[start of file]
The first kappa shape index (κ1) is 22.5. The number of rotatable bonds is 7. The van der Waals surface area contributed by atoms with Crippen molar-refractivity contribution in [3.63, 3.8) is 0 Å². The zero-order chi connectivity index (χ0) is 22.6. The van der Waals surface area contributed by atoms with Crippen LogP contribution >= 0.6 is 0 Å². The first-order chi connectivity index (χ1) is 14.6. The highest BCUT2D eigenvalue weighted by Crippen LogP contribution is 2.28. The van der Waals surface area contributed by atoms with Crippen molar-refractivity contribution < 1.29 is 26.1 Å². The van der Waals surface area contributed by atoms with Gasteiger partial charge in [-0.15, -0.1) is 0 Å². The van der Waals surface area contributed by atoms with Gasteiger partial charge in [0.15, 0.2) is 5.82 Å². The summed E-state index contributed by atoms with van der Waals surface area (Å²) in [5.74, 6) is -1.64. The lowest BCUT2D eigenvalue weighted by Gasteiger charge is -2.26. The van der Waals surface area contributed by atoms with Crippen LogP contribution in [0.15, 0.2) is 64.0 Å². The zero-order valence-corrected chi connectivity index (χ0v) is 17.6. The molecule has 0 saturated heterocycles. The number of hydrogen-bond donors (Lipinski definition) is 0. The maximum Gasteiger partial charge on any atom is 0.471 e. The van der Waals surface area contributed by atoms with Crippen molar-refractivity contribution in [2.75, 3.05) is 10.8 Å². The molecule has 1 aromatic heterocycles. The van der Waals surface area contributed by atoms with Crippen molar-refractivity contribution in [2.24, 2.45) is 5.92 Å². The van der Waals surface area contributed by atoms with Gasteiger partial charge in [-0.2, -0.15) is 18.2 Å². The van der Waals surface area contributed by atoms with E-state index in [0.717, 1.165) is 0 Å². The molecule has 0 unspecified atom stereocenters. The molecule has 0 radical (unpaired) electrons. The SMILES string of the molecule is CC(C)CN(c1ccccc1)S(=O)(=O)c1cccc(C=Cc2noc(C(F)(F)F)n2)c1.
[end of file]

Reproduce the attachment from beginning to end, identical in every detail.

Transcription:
The first kappa shape index (κ1) is 22.5. The number of rotatable bonds is 7. The van der Waals surface area contributed by atoms with Crippen molar-refractivity contribution in [3.63, 3.8) is 0 Å². The zero-order chi connectivity index (χ0) is 22.6. The van der Waals surface area contributed by atoms with Crippen LogP contribution >= 0.6 is 0 Å². The first-order chi connectivity index (χ1) is 14.6. The highest BCUT2D eigenvalue weighted by Crippen LogP contribution is 2.28. The van der Waals surface area contributed by atoms with Crippen molar-refractivity contribution < 1.29 is 26.1 Å². The van der Waals surface area contributed by atoms with Gasteiger partial charge in [-0.15, -0.1) is 0 Å². The van der Waals surface area contributed by atoms with Gasteiger partial charge in [0.15, 0.2) is 5.82 Å². The summed E-state index contributed by atoms with van der Waals surface area (Å²) in [5.74, 6) is -1.64. The lowest BCUT2D eigenvalue weighted by Gasteiger charge is -2.26. The van der Waals surface area contributed by atoms with Crippen LogP contribution in [0.15, 0.2) is 64.0 Å². The zero-order valence-corrected chi connectivity index (χ0v) is 17.6. The molecule has 0 saturated heterocycles. The number of hydrogen-bond donors (Lipinski definition) is 0. The maximum Gasteiger partial charge on any atom is 0.471 e. The van der Waals surface area contributed by atoms with Crippen molar-refractivity contribution in [2.75, 3.05) is 10.8 Å². The molecule has 1 aromatic heterocycles. The van der Waals surface area contributed by atoms with Crippen molar-refractivity contribution in [2.24, 2.45) is 5.92 Å². The van der Waals surface area contributed by atoms with Gasteiger partial charge in [-0.2, -0.15) is 18.2 Å². The van der Waals surface area contributed by atoms with E-state index in [0.717, 1.165) is 0 Å². The molecule has 0 unspecified atom stereocenters. The molecule has 0 radical (unpaired) electrons. The SMILES string of the molecule is CC(C)CN(c1ccccc1)S(=O)(=O)c1cccc(C=Cc2noc(C(F)(F)F)n2)c1.